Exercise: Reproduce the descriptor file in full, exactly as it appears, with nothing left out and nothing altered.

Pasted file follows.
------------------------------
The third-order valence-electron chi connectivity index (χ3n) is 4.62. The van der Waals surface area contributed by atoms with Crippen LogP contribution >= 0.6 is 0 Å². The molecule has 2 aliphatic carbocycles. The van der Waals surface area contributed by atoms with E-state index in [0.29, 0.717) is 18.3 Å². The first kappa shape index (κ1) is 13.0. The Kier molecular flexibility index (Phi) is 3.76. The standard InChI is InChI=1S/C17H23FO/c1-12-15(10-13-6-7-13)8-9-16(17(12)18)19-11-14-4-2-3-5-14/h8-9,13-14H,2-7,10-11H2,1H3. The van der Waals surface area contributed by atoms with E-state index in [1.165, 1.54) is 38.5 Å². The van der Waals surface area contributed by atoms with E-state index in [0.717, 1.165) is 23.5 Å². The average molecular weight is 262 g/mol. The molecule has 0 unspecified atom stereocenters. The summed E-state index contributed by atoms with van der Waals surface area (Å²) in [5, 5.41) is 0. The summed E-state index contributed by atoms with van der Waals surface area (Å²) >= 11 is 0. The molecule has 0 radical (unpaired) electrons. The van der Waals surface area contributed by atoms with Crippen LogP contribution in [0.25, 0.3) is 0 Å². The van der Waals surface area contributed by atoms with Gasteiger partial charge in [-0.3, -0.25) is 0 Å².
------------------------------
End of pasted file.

The third-order valence-electron chi connectivity index (χ3n) is 4.62. The van der Waals surface area contributed by atoms with Crippen LogP contribution >= 0.6 is 0 Å². The molecule has 2 aliphatic carbocycles. The van der Waals surface area contributed by atoms with E-state index in [0.29, 0.717) is 18.3 Å². The first kappa shape index (κ1) is 13.0. The Kier molecular flexibility index (Phi) is 3.76. The standard InChI is InChI=1S/C17H23FO/c1-12-15(10-13-6-7-13)8-9-16(17(12)18)19-11-14-4-2-3-5-14/h8-9,13-14H,2-7,10-11H2,1H3. The van der Waals surface area contributed by atoms with E-state index in [1.165, 1.54) is 38.5 Å². The van der Waals surface area contributed by atoms with E-state index in [0.717, 1.165) is 23.5 Å². The average molecular weight is 262 g/mol. The molecule has 0 unspecified atom stereocenters. The summed E-state index contributed by atoms with van der Waals surface area (Å²) in [5, 5.41) is 0. The summed E-state index contributed by atoms with van der Waals surface area (Å²) >= 11 is 0. The molecule has 0 radical (unpaired) electrons. The van der Waals surface area contributed by atoms with Crippen LogP contribution in [0.25, 0.3) is 0 Å². The van der Waals surface area contributed by atoms with Gasteiger partial charge in [-0.3, -0.25) is 0 Å².